Case Study:
The Civil Service Fast Stream

“Recruits from lower socio-economic backgrounds have doubled and continue to rise”

The Civil Service Fast Stream programme had a challenge: its intake was less diverse, in terms of socio-economic background, than that of the University of Oxford. Wanting an outside perspective on the issue, the Cabinet Office commissioned the Bridge Group to interrogate the data and produce its 2016 report, Socio-Economic Diversity in the Fast Stream.

“Having that independent view gave us a real momentum,” says Phil Wilson, Head of Assessment and Diversity, Civil Service Fast Stream. “The Bridge Group review brought everybody together at all levels in the organisation and ensured recommendations were delivered.”

The report looked in depth at the recruitment process, identified problem areas and made a series of detailed recommendations to be actioned over a two-year period. “We adopted the full list,” says Phil.

And results have been swift. In 2016, when the report was published, just 4.2% of Fast Stream recruits were from a lower socio-economic background. In 2017, that almost doubled to 8.3%, then rose to 9.1% in 2018. The time from application to hire has been drastically reduced, with the quickest process for a candidate taking less than 20 days – a key step to improving candidate engagement. The socio-economic background of candidates remains a critical focus, with a number of additional developments being considered.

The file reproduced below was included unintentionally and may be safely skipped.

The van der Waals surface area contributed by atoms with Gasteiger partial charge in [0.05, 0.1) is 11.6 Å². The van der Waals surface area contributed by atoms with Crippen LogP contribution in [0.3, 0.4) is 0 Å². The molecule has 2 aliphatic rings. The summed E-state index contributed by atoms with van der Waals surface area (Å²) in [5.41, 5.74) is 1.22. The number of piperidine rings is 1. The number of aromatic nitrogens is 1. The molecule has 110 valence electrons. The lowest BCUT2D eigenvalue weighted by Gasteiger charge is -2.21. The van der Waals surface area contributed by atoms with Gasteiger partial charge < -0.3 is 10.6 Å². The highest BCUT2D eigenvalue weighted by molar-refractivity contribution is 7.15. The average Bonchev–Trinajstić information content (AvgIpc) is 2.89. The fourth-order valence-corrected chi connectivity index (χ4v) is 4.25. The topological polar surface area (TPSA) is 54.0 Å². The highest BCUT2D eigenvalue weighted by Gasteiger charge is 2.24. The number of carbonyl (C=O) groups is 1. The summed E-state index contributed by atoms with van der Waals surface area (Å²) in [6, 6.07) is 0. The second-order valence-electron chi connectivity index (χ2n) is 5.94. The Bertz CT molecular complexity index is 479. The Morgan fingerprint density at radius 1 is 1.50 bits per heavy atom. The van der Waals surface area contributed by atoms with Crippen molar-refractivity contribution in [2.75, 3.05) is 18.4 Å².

Impact reached beyond Fast Stream: eight Civil Service departments feature in the Social Mobility Foundation’s Top 50 Employers in 2018 (with Fast Stream in the top 10), while Matt Hancock, then Minister for the Cabinet Office, wrote to 200 businesses in the wake of the report, urging them to take similar actions.

Finding ways to make the intake more diverse is vital to a healthy organisation, says Phil. “It’s about fairness and justice, of course. But the innovation and creativity you get when you have people from different backgrounds, with a range of different viewpoints, is invaluable.”